Hodgkin's lymphoma, formerly known as Hodgkin's disease, is a type of lymphoma first described by Thomas Hodgkin in 1832.
Hodgkin's lymphoma is characterized clinically by the orderly spread of disease from one lymph node group to another and by the development of systemic symptoms with advanced disease.
Pathologically, the disease is characterized by the presence of Reed-Sternberg cells.
Swollen but painless lymph nodes are the most common sign of Hodgkin's lymphoma, often occurring in the neck.
The lymph nodes of the chest are often affected and these may be noticed on a chest X-ray.
Hodgkin's lymphoma was one of the first cancers to be rendered curable by combination chemotherapy.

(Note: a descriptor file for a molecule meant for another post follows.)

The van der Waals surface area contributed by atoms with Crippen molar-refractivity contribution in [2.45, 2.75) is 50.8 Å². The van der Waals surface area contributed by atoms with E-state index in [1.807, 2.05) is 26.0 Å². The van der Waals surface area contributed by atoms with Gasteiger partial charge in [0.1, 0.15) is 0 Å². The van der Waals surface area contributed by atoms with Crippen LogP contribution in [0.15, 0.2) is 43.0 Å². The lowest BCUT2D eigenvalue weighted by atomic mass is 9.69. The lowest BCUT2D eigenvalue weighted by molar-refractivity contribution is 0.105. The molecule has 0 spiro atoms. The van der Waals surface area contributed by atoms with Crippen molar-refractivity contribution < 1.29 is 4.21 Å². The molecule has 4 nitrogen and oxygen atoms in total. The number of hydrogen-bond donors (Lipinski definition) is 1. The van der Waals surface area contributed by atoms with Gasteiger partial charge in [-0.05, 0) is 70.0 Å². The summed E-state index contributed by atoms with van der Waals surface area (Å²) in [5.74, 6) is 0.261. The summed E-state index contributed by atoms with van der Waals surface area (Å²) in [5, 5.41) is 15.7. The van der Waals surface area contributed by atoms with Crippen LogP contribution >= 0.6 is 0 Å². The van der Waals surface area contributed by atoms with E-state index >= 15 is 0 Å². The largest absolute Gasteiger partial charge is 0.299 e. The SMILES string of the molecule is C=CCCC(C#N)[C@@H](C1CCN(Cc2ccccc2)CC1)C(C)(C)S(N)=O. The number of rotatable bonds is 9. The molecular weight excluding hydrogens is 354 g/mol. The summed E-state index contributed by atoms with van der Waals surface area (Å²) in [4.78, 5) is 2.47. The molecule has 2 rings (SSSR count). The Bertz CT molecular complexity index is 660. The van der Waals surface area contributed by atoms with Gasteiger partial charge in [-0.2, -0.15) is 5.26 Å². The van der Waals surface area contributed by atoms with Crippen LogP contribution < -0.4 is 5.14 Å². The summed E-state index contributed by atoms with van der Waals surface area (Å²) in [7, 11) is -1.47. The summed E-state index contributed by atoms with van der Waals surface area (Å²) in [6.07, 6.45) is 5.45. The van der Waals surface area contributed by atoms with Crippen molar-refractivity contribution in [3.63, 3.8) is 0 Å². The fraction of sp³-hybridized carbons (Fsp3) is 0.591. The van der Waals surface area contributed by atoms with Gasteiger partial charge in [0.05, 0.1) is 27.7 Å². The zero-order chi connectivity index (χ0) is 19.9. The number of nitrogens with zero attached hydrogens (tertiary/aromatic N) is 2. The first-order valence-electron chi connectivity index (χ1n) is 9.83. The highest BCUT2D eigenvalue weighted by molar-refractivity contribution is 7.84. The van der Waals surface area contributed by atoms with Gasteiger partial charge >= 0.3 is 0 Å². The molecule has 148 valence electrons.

Currently, the ABVD chemotherapy regimen is the gold standard for treatment of Hodgkin's disease.
With appropriate treatment, over 85% of Hodgkin's lymphoma cases are curable.
For more information about the topic Hodgkin's lymphoma, read the full article at Wikipedia.org, or see the following related articles:
Editor's Note: This article is not intended to provide medical advice, diagnosis or treatment.
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